Introduction of offence of industrial manslaughter
Although not a ‘default’ feature of the model WHS laws, the WHS Act has introduced the offence of ‘industrial manslaughter’ in Western Australia (joining other model jurisdictions including Queensland, the Australian Capital Territory and the Northern Territory). In effect, this creates a distinct and significant offence for egregious examples of a failure to comply with a WHS obligation that results in the death of an individual as a result of conduct where there has been knowledge, or a disregard of the likelihood, of such an outcome.
The most serious potential penalties under the WHS Act apply with respect to the offence of industrial manslaughter, which may be up to a maximum of:
- 20 years imprisonment and a fine of $5 million for an individual, and
- a $10 million fine for a body corporate.
Modified penalty provisions
Under the former OSH Act, the offences were based on four specified ‘levels’ of penalty (with level 1 being the least severe and Level 4 being the most serious) and also determined by whether this was a first or subsequent offence.
The WHS Act has adopted a ‘categories’ system to penalties for most offences which is as follows:
Type of Alleged Failure:
Maximum Potential Penalty:
Failure to comply with a health and safety duty that causes the death of, or serious harm to an individual.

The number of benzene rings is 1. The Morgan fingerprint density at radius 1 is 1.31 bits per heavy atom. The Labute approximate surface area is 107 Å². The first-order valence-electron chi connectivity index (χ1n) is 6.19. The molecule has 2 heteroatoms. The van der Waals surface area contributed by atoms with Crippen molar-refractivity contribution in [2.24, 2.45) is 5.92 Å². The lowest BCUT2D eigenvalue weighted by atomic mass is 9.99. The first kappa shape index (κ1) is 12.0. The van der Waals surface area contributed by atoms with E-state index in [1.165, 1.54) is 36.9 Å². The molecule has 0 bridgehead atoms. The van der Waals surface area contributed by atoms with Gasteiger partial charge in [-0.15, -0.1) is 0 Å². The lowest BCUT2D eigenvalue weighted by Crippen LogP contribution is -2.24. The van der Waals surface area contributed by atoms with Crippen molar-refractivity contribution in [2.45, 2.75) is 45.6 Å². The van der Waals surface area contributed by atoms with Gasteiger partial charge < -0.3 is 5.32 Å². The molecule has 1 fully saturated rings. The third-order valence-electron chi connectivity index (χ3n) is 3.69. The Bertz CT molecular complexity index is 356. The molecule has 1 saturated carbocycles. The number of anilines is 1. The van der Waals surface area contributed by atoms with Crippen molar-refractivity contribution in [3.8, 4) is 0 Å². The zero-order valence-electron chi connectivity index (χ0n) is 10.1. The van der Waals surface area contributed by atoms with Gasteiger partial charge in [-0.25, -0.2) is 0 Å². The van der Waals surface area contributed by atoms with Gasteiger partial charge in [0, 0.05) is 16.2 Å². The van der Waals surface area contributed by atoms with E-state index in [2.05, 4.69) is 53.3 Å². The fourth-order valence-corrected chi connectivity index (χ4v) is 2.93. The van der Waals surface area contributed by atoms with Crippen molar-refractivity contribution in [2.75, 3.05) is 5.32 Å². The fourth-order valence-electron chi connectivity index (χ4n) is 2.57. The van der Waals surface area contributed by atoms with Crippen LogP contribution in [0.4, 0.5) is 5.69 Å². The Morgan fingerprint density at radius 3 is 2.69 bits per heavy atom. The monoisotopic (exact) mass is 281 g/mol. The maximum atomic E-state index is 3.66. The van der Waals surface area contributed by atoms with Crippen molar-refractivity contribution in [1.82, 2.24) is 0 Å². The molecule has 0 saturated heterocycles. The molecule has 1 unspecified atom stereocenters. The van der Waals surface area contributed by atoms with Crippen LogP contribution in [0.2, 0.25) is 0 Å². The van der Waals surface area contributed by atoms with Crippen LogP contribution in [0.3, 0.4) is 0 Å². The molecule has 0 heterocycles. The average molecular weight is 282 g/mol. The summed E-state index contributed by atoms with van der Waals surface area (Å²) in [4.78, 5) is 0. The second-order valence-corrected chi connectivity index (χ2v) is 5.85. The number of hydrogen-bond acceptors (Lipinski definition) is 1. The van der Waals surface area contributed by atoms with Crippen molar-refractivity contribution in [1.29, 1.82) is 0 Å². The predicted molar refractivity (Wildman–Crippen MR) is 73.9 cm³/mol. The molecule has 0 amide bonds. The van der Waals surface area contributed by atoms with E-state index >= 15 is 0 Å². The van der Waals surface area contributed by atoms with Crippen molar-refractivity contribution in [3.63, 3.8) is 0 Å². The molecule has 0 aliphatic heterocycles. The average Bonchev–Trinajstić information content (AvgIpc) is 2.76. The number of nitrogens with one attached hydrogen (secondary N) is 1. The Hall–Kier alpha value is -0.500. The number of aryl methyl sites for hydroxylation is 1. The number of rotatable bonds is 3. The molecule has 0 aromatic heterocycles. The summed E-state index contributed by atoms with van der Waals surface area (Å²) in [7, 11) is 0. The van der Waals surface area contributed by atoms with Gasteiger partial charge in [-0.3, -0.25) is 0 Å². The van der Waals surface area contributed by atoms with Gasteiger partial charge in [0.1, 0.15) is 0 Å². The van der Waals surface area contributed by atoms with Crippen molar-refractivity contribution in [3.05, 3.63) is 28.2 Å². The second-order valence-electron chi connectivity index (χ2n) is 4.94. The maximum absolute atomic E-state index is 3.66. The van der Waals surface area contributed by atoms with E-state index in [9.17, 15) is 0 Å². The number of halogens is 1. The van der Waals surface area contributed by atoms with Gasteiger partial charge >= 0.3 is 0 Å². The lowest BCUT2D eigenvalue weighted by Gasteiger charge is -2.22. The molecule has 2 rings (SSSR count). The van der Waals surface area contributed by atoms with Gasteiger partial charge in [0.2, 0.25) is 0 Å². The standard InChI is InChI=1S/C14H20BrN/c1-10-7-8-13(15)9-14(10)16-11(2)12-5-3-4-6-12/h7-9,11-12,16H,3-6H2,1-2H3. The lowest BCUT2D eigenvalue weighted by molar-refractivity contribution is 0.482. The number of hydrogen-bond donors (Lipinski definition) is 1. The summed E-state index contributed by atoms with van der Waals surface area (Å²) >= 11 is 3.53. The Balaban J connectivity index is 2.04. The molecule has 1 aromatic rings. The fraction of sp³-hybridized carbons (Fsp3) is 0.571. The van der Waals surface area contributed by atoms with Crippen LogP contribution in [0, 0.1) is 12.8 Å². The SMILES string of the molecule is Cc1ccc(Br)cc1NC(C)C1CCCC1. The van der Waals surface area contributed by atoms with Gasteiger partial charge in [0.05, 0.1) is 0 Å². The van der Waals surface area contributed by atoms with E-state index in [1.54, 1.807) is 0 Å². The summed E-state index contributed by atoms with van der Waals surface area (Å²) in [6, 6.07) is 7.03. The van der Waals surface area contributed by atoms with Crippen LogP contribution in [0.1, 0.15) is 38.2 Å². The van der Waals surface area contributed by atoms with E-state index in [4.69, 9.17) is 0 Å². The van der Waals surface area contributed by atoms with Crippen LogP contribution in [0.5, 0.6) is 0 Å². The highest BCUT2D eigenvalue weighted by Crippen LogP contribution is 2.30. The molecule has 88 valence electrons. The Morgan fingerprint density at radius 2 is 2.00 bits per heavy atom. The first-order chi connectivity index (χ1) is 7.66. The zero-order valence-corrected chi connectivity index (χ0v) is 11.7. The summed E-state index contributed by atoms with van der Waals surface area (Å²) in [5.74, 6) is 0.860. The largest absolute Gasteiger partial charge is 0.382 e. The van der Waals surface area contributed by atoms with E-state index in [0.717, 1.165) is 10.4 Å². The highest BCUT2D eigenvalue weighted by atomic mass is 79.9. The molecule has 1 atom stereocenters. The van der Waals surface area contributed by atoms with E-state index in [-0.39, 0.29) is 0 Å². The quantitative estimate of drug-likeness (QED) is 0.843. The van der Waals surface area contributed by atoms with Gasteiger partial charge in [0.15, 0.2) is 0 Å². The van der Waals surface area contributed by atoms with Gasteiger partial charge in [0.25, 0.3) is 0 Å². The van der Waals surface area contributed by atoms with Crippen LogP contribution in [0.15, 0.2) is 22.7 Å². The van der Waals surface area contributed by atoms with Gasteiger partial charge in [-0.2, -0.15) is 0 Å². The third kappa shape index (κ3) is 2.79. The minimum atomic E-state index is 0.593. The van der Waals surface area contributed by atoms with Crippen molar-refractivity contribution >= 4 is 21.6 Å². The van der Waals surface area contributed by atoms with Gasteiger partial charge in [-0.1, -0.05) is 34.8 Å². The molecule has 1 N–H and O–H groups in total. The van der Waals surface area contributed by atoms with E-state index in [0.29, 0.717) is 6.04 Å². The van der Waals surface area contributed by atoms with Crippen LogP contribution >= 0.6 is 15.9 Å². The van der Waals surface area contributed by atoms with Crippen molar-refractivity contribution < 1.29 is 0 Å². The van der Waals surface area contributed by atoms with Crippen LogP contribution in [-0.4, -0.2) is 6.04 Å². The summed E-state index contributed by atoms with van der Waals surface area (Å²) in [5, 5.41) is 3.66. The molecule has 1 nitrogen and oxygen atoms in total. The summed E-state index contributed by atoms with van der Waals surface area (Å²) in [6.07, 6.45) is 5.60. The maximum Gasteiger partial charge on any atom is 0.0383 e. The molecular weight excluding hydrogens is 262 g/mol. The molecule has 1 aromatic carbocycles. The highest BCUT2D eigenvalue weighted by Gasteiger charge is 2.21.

Failure to comply with a health and safety duty that exposes an individual to a risk of death or of injury or harm to the individual's health.
Failure to comply with a health and safety duty.
Although these categories do not have separate and distinct prescribed maximum penalties for subsequent offences (as was the case under the form OSH Act), this will still be a relevant factor for any court in determining any appropriate penalty with the expectation that this will justify the imposition of a higher penalty.
Preclusion on insurance for penalties
Although often considered impermissible for public policy reasons, the WHS Act expressly precludes and prohibits insuring against WHS penalties that may flow from offences. In this regard, it is an offence to purchase insurance or indemnify another for WHS fines.
However, this does not preclude insurance products that may support and assist with associated costs (such as legal expenses) in managing and responding to enforcement action (which is an important distinction).
Regulatory and enforcement powers
WorkSafe remains the relevant regulator under the WHS Act and has many of the same powers to monitor, investigate and enforce compliance with respect to workplace health and safety.
Relevantly, WorkSafe retains the ability to:
- issue improvement and prohibition notices
- compel the production of information and documents (including by way of interview)
- attend and enter any workplace in connection with suspected non-compliance, and
- initiate prosecutions for offences under the WHS Act.
While these remain relatively similar in terms of availability as mechanisms at the disposal of the regulator, there are some procedural nuances and the source of these powers have changed under the WHS Act.
In addition, a relevant change is that the limitation period for the commencement of prosecutions under the WHS Act is two years from the date of the offence (one year less from that which existed under the OSH Act). However, this limitation period may be increased in the event of an ongoing related coronial inquest process (in which case the time for any prosecution to be commenced is one year after any coronial inquiry or inquest has ended).